13.
Intern Med J ; 47(5): 491-500, 2017 May.
Artigo em Inglês | MEDLINE | ID: mdl-28101910

RESUMO

Autoimmune inflammatory rheumatic diseases (AIIRD), such as rheumatoid arthritis, psoriatic arthritis and ankylosing spondylitis are often complicated by infection, which results in significant morbidity and mortality. The increased risk of infection is probably due to a combination of immunosuppressive effects of the AIIRD, comorbidities and the use of immunosuppressive conventional synthetic disease-modifying anti-rheumatic drugs (DMARDs) and more recently, targeted synthetic DMARDs and biologic DMARDs that block specific pro-inflammatory enzymes, cytokines or cell types. The use of these various DMARDs has revolutionised the treatment of AIIRD. This has led to a marked improvement in quality of life for AIIRD patients, who often now travel for prolonged periods. Many infections are preventable with vaccination. However, as protective immune responses induced by vaccination may be impaired by immunosuppression, where possible, vaccination may need to be performed prior to initiation of immunosuppression. Vaccination status should also be reviewed when planning overseas travel. Limited data regarding vaccine efficacy in patients with AIIRD make prescriptive guidelines difficult. However, a vaccination history should be part of the initial work-up in all AIIRD patients. Those caring for AIIRD patients should regularly consider vaccination to prevent infection within the practicalities of routine clinical practice.


Assuntos
Antirreumáticos/administração & dosagem , Doenças Autoimunes/tratamento farmacológico , Imunossupressores/administração & dosagem , Doenças Reumáticas/tratamento farmacológico , Vacinação/métodos , Austrália/epidemiologia , Doenças Autoimunes/epidemiologia , Doenças Autoimunes/imunologia , Humanos , Doenças Reumáticas/epidemiologia , Doenças Reumáticas/imunologia
14.
Intern Med J ; 47(4): 361-369, 2017 Apr.
Artigo em Inglês | MEDLINE | ID: mdl-27338855

RESUMO

Pulmonary hypertension (PH) is a clinical condition characterised by raised pulmonary artery pressure, which results in increased right ventricular afterload and dyspnoea. This is accompanied by reduced exercise capacity, quality of life and, eventually, death. An increasing range of targeted medications has transformed the treatment of pulmonary arterial hypertension, a specific type of PH. Supervised exercise training is recommended as part of a multifaceted management plan for PH. However, many questions remain regarding how exercise training improves exercise capacity and quality of life. The optimal exercise regimen (frequency, timing, duration and intensity) also remains unclear. This review provides an update on the pathophysiology of exercise impairment in PH, suggests mechanisms by which exercise may improve symptoms and function and offers evidence-based recommendations regarding the frequency and intensity of an exercise programme for patients with PH.


Assuntos
Terapia por Exercício , Hipertensão Pulmonar/terapia , Prática Clínica Baseada em Evidências , Tolerância ao Exercício/fisiologia , Humanos , Hipertensão Pulmonar/fisiopatologia , Hipertensão Pulmonar/reabilitação , Avaliação de Programas e Projetos de Saúde , Qualidade de Vida , Resultado do Tratamento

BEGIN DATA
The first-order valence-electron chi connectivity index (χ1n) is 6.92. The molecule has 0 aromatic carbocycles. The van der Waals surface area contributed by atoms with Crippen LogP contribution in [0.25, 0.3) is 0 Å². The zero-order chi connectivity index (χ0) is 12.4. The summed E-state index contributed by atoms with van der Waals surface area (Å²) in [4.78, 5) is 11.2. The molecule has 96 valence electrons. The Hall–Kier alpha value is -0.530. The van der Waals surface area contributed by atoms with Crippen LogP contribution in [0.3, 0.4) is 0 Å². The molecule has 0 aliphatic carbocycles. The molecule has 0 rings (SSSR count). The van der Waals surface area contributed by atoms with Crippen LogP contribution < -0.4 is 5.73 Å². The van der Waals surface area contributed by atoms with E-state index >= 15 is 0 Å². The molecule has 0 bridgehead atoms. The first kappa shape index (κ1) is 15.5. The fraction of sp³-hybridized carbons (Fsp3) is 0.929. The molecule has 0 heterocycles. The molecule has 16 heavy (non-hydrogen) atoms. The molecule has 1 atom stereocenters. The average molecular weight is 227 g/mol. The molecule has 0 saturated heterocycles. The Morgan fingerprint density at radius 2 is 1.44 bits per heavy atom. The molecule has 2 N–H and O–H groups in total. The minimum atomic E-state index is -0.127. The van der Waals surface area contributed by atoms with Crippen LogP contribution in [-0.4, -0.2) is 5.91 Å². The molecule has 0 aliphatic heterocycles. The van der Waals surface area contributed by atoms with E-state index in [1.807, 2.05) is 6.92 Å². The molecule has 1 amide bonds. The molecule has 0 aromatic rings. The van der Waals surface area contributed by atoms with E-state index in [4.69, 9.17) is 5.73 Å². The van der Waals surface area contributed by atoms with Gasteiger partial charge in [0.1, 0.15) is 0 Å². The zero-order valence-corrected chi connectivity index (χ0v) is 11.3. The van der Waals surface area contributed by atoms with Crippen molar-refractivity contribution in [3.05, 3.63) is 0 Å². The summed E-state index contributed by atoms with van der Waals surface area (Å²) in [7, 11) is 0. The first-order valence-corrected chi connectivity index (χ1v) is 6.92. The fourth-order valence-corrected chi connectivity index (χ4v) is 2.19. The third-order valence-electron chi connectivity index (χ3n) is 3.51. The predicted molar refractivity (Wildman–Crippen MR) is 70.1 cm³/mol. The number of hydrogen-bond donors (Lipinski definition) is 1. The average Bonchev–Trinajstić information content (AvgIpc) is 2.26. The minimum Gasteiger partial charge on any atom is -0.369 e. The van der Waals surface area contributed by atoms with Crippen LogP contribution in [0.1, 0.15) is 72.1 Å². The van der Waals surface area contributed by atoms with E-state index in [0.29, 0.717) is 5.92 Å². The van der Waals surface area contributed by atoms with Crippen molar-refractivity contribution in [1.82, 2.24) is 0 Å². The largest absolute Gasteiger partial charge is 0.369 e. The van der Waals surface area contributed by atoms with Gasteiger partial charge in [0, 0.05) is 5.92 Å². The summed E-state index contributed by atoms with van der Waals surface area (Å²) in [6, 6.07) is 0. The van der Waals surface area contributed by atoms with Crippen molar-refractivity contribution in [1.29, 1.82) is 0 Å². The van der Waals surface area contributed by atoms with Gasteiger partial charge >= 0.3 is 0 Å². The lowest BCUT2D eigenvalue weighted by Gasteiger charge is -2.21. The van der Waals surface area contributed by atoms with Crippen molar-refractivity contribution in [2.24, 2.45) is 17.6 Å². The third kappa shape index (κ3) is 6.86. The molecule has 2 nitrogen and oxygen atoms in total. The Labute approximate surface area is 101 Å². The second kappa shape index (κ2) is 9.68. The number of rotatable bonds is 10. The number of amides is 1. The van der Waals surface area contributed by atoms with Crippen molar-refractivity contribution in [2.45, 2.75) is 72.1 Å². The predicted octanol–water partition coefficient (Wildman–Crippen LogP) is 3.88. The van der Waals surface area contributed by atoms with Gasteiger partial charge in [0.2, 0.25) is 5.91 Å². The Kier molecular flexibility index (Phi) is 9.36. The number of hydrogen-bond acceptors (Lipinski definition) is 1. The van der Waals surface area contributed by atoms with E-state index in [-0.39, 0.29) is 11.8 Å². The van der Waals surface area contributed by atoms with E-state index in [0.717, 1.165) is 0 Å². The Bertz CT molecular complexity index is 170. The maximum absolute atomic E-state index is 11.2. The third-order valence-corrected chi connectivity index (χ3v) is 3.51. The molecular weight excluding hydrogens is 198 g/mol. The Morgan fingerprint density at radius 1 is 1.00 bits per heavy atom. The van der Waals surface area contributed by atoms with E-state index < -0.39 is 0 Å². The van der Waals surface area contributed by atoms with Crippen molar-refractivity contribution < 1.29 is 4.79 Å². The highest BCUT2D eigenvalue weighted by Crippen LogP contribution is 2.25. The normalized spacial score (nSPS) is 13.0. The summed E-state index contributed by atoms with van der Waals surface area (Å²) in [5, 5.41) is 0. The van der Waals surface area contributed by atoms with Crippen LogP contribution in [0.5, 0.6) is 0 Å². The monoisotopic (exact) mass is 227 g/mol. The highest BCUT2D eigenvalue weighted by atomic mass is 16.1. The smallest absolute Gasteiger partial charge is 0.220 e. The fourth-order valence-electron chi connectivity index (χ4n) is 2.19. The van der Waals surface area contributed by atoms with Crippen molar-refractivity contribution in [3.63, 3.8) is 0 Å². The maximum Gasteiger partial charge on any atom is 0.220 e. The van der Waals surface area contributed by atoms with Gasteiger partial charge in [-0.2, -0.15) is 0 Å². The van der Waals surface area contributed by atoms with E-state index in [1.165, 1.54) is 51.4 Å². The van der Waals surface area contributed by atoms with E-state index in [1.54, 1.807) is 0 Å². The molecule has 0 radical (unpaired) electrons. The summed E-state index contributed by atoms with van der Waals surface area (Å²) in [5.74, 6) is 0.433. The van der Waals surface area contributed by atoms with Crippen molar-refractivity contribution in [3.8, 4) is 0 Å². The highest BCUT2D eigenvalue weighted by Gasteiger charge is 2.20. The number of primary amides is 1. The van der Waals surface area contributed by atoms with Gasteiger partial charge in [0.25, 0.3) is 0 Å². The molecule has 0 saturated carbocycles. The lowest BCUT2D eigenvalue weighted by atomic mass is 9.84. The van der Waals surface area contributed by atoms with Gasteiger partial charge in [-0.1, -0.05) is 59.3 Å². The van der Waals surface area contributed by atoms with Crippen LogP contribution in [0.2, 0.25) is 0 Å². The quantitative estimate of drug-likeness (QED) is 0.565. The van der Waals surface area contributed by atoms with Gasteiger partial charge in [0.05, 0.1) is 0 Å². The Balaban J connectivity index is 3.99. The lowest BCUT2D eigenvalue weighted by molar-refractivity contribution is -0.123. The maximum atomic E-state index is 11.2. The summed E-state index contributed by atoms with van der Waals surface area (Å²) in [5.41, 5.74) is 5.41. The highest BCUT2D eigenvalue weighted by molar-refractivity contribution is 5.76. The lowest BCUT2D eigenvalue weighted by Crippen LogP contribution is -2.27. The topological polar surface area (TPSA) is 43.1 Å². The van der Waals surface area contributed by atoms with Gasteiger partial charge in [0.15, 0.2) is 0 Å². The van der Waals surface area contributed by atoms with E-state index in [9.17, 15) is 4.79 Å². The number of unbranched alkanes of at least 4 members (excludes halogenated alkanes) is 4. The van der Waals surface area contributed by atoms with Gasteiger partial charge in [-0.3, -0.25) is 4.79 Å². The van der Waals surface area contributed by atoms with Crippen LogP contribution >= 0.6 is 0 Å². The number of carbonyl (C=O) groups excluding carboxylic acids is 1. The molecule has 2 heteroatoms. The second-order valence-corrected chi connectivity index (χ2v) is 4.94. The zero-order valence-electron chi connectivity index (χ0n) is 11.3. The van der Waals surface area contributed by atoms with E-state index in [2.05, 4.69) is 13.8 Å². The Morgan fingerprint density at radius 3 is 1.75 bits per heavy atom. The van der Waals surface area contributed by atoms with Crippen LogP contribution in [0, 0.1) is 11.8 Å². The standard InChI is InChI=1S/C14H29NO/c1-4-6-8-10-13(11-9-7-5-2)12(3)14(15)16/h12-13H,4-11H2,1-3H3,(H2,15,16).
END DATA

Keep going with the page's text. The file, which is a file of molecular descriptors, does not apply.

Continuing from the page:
15.
Aust J Rural Health ; 25(1): 28-33, 2017 Feb.
Artigo em Inglês | MEDLINE | ID: mdl-27087403

RESUMO

OBJECTIVE: To report the initial two and a half years' experience of one of the first Fracture Liaison Services in regional Australia. DESIGN: Case study. SETTING: Hospital Clinic, mid-north coast NSW. PARTICIPANTS: Patients aged ≥50 years with a fragility fracture identified at Coffs Harbour Health Campus July 2012 to December 2014. INTERVENTION: Patients were identified by a Fracture Liaison Coordinator (FLC) and seen in Fracture Prevention Clinic (FPC) by a rheumatologist. Patients discharged from FPC were contacted via telephone on one occasion 12 months later. MAIN OUTCOME MEASURES: Number/characteristics of patients seen in or declining an appointment in FPC, type of bone protective therapy commenced and patient adherence with this. RESULTS: An appointment in FPC was offered to 222 patients but declined by 56 patients. One hundred and sixty-six patients were seen in FPC, of whom 40% (n = 66/166) had a prevalent fragility fracture but only 12% (n = 8/66) were on bone protective therapy. Eighty-two percent (n = 136/166) commenced bone protective therapy. Of the 55 patients discharged from FPC with long enough follow-up to allow contact at 12 months, 60% (n = 33/55) required bone health advice during the follow-up telephone call at 12 months. Of the 31 patients who commenced bone protective therapy, 65% (n = 20/31) said they were adherent with medication. CONCLUSIONS: A FLC, committed clinician and supportive hospital environment were all that was required for an effective Fracture Liaison Service in a regional hospital. The number of patients who declined an appointment suggested the implications of a fragility fracture were often not appreciated.


Assuntos
Fraturas por Osteoporose/prevenção & controle , Educação de Pacientes como Assunto/métodos , Prevenção Secundária/métodos , Continuidade da Assistência ao Paciente , Feminino , Fraturas Ósseas/prevenção & controle , Humanos , Masculino , New South Wales , Avaliação de Resultados em Cuidados de Saúde